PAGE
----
The European Court of Justice today ruled that biological procedures cannot be patented if they are based on the prior destruction of human embryos, with “human embryo” defined in the broadest possible sense.
Background of the ruling is a patent filed by German stem cell researcher Oliver Bruestle in 1997. The patent covers isolated and purified neural precursor cells produced from human embryonic stem cells and used for the treatment of neurological diseases. The cells are already being used clinically for the treatment of patients suffering from Parkinson`s disease.
Greenpeace filed an opposition to the patent and after the Federal Patent Court, Germany, ruled that the patent was invalid in so far as it covers processes for obtaining precursor cells from human embryonic stem cells, Bruestle appealed to the Federal Court of Justice, Germany, which referred the case to the European Court of Justice, saying the concept of ‘human embryo’ was not defined in EU Directive 98/44/EC on the legal protection of biotechnological inventions. The question was whether the exclusion from patentability of the human embryo covers all stages of life from fertilization of the egg or whether other conditions must be met, for example that a certain stage of development is reached.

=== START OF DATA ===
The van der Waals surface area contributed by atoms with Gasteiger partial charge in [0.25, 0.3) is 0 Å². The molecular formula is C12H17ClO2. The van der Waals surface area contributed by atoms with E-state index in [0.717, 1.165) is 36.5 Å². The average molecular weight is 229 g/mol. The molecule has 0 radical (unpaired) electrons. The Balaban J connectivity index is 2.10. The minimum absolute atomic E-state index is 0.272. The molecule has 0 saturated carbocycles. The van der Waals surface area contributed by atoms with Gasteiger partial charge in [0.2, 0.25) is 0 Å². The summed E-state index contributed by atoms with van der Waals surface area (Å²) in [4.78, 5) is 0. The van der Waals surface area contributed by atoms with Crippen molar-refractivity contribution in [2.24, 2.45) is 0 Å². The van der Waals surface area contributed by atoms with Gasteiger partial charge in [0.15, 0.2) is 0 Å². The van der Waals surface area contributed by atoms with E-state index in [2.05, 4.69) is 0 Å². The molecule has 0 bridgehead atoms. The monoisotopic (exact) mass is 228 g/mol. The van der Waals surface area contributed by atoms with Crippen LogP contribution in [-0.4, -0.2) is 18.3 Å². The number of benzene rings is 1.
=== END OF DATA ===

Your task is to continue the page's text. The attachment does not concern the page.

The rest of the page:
Today, the European Court of Justice stated that its decision was not about ethical or moral questions, but solely on the legal interpretation of the EU Directive, adding that the Directive defines “human embryo” in the widest possible sense, i.e. every human egg able to divide must be classified as a “human embryo”. This even comprises enucleated eggs, into which the cell nucleus of a human body cell has been transplanted, as well as non-fertilized human eggs, in which cell division and further development have been stimulated without fertilization, e.g. by parthenogenesis. Taking the definition even further, it adds that all inventions that are based on the prior destruction of human embryos or their prior use as base material are excluded from patentability.
Greenpeace hailed the decision as a “landmark case”, stating the ruling was protecting humans from being commercially exploited. The press release was illustrated by the picture of a baby carrying a “patent clip” in its earlobes.
Oliver Bruestle, who was placed under police protection together with his family when the campaign against his patent application was started, commented that fundamental research on human embryonic stem cells can still take place in Europe – however, it means that “others will pick the fruits in the U.S. and in Asia.”
The ruling is the result of the EU’s Directive, which was adopted in 1998 after a decade of debates and compromises between the EU member states, the EU parliament and the EU Commission.